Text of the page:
Washington, D.C. – Today, Ranking Member of the U.S. Senate Energy and Natural Resources Committee Maria Cantwell (D-Wash.) discussed the role of U.S. liquefied natural gas in meeting European energy demand.
“The prospects of increased U.S. LNG exports and growing global LNG markets can create opportunities for countries to look to diversify their natural gas supply,” said Senator Cantwell. “While it is good to discuss ways to help our allies I hope we would not lose focus on protecting U.S. consumers.”
“When the Department of Energy makes their public interest determination, they should prioritize domestic consumption before exports and should ensure there are proper environmental mitigation measures in place when considering any benefits of using natural gas,” said Senator Cantwell.
Broadcast quality video of Senator Cantwell’s opening statement can be found here.
Witness testimony will be available online immediately before the start of each hearing on the committee website.
Read Senator Cantwell’s full opening statement below:
Thank you Madam Chair and I too thank all those that are preparing for the storm that is hitting our coast and thank everybody for their hard work and diligence. I would point out as I watch the T.V. and I continue to see this information about the European model vs. the U.S. model and I hope as we continue to move forward we will put more time into supercomputing information that allows us to have as good as information and modeling about our U.S. storm impacts. I think that this is vitally important for us and for many parts of the United States.
I would if I could point of privilege say something good about a storm which is I want to congratulate the Seattle Storm on winning the Women’s WNBA Championship last night and all the good work that they did…so very happy about that storm. So congratulations to all of them on all their hard work and congratulations to Seattle.
Well, Madam Chair thank you for holding this hearing about the role that U.S. liquefied natural gas can play in European energy demand. While it is good to discuss ways to help our allies I hope we would not lose focus on protecting U.S. consumers. Driven in large part by technologies developed by R&D by the Department of Energy there has been a dramatic growth in domestic natural gas production.
The growth in U.S. production has driven down natural gas prices for consumers and provided a key U.S. competitive advantage for manufacturers that use natural gas as an energy source and feedstock. As natural gas production has increased, the volume of natural gas exports has also increased. The United States became a net natural gas exporter in 2017 for the first time in nearly 60 years.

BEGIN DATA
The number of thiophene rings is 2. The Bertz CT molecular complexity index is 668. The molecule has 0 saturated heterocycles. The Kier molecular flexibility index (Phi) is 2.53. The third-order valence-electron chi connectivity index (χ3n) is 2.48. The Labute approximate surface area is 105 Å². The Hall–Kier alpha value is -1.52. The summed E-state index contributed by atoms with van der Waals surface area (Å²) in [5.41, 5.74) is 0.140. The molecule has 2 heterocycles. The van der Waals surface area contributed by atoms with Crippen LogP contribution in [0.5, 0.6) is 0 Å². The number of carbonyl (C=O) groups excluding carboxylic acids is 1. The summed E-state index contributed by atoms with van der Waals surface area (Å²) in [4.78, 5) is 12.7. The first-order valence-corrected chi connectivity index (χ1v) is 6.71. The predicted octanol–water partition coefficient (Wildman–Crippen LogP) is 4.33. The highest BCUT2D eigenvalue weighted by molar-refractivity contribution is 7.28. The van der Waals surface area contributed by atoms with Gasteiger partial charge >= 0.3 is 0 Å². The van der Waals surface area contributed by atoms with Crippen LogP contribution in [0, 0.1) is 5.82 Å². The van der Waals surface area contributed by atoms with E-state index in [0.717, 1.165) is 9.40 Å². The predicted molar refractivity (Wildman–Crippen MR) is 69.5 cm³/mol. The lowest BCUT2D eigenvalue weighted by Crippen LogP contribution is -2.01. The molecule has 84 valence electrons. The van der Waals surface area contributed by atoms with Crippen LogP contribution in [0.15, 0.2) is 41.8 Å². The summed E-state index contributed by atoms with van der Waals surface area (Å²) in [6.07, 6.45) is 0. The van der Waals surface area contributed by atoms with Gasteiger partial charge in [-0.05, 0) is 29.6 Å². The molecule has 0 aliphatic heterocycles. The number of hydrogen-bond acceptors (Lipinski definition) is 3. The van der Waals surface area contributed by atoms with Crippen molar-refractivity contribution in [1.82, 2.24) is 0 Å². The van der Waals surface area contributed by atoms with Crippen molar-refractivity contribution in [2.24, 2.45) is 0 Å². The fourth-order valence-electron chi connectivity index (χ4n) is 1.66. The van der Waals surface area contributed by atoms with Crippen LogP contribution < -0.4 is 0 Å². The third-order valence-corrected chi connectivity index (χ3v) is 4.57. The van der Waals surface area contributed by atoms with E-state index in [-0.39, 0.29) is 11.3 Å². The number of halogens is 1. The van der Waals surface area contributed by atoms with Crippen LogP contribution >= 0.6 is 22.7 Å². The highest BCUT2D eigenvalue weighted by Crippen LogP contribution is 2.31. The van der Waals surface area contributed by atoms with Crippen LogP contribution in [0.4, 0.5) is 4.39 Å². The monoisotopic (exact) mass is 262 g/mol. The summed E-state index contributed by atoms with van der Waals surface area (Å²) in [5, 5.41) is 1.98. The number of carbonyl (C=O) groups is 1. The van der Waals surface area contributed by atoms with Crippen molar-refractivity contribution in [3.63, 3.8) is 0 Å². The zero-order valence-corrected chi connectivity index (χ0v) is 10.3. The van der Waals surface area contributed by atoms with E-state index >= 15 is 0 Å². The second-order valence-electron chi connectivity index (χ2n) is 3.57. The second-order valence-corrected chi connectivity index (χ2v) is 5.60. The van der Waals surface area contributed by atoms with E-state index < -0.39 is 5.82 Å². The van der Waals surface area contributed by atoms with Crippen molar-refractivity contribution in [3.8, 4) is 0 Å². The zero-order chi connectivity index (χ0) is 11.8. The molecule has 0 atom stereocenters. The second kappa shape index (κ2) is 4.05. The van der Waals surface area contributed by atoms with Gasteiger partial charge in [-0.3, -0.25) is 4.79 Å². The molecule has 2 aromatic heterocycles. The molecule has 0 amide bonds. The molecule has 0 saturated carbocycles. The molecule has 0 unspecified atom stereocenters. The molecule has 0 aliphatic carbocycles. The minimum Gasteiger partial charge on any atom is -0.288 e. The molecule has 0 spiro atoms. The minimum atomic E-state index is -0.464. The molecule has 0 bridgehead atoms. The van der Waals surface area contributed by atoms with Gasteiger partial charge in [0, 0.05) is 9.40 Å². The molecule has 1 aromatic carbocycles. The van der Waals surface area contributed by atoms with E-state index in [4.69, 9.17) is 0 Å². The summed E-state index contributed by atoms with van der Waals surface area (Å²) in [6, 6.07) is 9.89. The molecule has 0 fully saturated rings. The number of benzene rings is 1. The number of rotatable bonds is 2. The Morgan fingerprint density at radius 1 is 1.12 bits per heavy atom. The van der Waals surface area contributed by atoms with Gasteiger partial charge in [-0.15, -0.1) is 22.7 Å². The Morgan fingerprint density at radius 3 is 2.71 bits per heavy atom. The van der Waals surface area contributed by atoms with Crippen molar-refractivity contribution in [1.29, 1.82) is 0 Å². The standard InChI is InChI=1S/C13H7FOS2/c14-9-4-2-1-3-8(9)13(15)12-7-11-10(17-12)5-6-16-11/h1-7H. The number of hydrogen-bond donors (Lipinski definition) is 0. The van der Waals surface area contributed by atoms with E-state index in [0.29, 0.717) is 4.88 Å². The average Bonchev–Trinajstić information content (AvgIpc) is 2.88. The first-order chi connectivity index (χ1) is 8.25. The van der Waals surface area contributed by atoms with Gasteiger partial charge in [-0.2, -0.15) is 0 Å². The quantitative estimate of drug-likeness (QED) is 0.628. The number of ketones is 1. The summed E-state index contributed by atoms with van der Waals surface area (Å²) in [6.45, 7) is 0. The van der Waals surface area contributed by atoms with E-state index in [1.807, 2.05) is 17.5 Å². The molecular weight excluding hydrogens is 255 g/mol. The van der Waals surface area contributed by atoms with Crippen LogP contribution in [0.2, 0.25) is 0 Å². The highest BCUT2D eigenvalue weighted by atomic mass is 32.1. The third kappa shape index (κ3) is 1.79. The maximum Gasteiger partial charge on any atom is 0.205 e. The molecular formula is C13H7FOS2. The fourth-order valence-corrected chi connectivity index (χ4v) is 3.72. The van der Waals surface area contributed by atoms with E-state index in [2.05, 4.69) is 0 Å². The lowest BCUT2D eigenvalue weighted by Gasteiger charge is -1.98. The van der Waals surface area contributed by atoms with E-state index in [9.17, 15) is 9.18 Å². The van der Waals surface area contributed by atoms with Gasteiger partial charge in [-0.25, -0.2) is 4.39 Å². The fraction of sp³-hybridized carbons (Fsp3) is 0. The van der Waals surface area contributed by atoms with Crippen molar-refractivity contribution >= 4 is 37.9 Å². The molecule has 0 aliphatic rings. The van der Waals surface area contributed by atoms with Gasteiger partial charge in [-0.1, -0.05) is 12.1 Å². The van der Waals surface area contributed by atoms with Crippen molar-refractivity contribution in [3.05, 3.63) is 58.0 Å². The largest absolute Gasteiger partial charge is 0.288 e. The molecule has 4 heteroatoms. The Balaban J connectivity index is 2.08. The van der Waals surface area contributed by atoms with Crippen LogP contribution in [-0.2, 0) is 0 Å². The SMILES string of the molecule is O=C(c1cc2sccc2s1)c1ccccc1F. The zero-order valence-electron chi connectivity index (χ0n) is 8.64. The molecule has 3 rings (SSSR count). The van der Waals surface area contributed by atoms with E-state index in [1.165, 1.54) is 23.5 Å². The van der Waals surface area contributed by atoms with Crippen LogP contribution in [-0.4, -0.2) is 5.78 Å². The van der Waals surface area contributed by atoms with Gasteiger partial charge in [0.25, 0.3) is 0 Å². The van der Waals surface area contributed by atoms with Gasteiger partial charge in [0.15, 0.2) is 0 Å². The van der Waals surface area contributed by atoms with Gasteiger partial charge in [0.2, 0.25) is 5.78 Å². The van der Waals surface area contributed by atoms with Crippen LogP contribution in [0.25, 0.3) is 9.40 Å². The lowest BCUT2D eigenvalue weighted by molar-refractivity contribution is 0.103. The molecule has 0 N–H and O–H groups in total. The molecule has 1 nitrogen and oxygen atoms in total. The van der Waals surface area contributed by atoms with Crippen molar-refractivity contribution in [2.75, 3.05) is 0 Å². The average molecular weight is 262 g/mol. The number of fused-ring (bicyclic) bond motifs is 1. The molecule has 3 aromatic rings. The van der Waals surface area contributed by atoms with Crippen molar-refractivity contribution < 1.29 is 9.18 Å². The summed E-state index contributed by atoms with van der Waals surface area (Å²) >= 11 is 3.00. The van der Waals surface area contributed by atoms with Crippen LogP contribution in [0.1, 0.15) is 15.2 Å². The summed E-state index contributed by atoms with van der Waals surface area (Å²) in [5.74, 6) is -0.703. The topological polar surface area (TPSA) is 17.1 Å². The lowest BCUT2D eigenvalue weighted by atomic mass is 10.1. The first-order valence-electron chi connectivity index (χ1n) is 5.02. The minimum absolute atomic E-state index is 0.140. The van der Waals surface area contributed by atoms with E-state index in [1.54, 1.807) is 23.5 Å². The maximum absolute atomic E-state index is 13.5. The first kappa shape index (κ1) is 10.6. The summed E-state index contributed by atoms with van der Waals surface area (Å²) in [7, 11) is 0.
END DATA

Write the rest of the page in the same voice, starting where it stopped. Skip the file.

The U.S. LNG exports reached 25 destinations last year, more than half of those LNG exports were shipped to three countries: Mexico, South Korea, and China. Countries in Europe have accounted for the third-largest share of U.S. LNG exports. Several more LNG export projects are expected to be completed in the coming years and once completed the U.S. LNG export for per capacity is expected to reach 9.6 billion cubic feet per day by the end of 2019.
The Department of Energy has approved over 20 billion in cubic feet per day in export capacity, with another 30 billion cubic feet per day in pending applications. So when the Department of Energy makes there public interest determination, they should prioritize domestic consumption before exports and make sure that there are proper environmental mitigations in place when considering the benefits of using natural gas.
The prospects of increased U.S. LNG exports and growing global LNG markets can create opportunities for countries to look to diversify their natural gas supply. For example, countries in Europe are heavily dependent, as the Chair said, on Russia for their natural gas supply and Russian natural gas accounted for 37 percent of European imports in 2017.
However, other factor influence LNG cargo delivery and although Europe has a large number of LNG import facilities, they currently only operating at 20 to 30 percent of capacity…I’m sure we’ll hear about this…And the International Energy Agency projects that U.S. LNG suppliers will reach a market share of only about 10 percent of the LNG imports to Europe by 2025.
So it is clear that the role of U.S. LNG can be particularly impactful and but will be driven by economics, it will be driven by infrastructure, and perhaps a little policy here, but I look forward to exploring these topics and hearing from our witnesses today.
So thank you for scheduling this hearing.